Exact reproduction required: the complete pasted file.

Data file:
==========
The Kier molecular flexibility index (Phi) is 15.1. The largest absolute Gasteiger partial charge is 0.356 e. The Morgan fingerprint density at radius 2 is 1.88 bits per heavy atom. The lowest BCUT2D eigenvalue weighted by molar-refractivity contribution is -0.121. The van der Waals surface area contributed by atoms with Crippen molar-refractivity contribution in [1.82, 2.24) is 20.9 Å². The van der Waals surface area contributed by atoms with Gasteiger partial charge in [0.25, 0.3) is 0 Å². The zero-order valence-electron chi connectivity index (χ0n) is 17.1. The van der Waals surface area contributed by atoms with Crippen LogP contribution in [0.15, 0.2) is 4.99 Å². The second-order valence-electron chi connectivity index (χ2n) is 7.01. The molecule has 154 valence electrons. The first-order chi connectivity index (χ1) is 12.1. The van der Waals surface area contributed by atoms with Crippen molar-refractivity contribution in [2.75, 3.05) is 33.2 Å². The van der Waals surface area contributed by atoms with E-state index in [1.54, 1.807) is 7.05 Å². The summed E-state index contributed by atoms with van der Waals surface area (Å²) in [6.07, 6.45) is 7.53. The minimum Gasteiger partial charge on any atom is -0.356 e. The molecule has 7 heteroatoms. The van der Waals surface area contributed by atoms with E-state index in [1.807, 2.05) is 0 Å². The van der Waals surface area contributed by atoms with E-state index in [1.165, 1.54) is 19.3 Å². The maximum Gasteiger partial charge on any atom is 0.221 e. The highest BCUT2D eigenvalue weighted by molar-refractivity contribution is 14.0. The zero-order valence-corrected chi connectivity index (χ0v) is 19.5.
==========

The Kier molecular flexibility index (Phi) is 15.1. The largest absolute Gasteiger partial charge is 0.356 e. The Morgan fingerprint density at radius 2 is 1.88 bits per heavy atom. The lowest BCUT2D eigenvalue weighted by molar-refractivity contribution is -0.121. The van der Waals surface area contributed by atoms with Crippen molar-refractivity contribution in [1.82, 2.24) is 20.9 Å². The van der Waals surface area contributed by atoms with Gasteiger partial charge in [0.25, 0.3) is 0 Å². The zero-order valence-electron chi connectivity index (χ0n) is 17.1. The van der Waals surface area contributed by atoms with Crippen LogP contribution in [0.15, 0.2) is 4.99 Å². The second-order valence-electron chi connectivity index (χ2n) is 7.01. The molecule has 154 valence electrons. The first-order chi connectivity index (χ1) is 12.1. The van der Waals surface area contributed by atoms with Crippen molar-refractivity contribution in [2.75, 3.05) is 33.2 Å². The van der Waals surface area contributed by atoms with E-state index in [1.54, 1.807) is 7.05 Å². The summed E-state index contributed by atoms with van der Waals surface area (Å²) in [6.07, 6.45) is 7.53. The minimum Gasteiger partial charge on any atom is -0.356 e. The molecule has 7 heteroatoms. The van der Waals surface area contributed by atoms with E-state index in [1.807, 2.05) is 0 Å². The van der Waals surface area contributed by atoms with E-state index in [1.165, 1.54) is 19.3 Å². The maximum Gasteiger partial charge on any atom is 0.221 e. The highest BCUT2D eigenvalue weighted by molar-refractivity contribution is 14.0. The zero-order valence-corrected chi connectivity index (χ0v) is 19.5.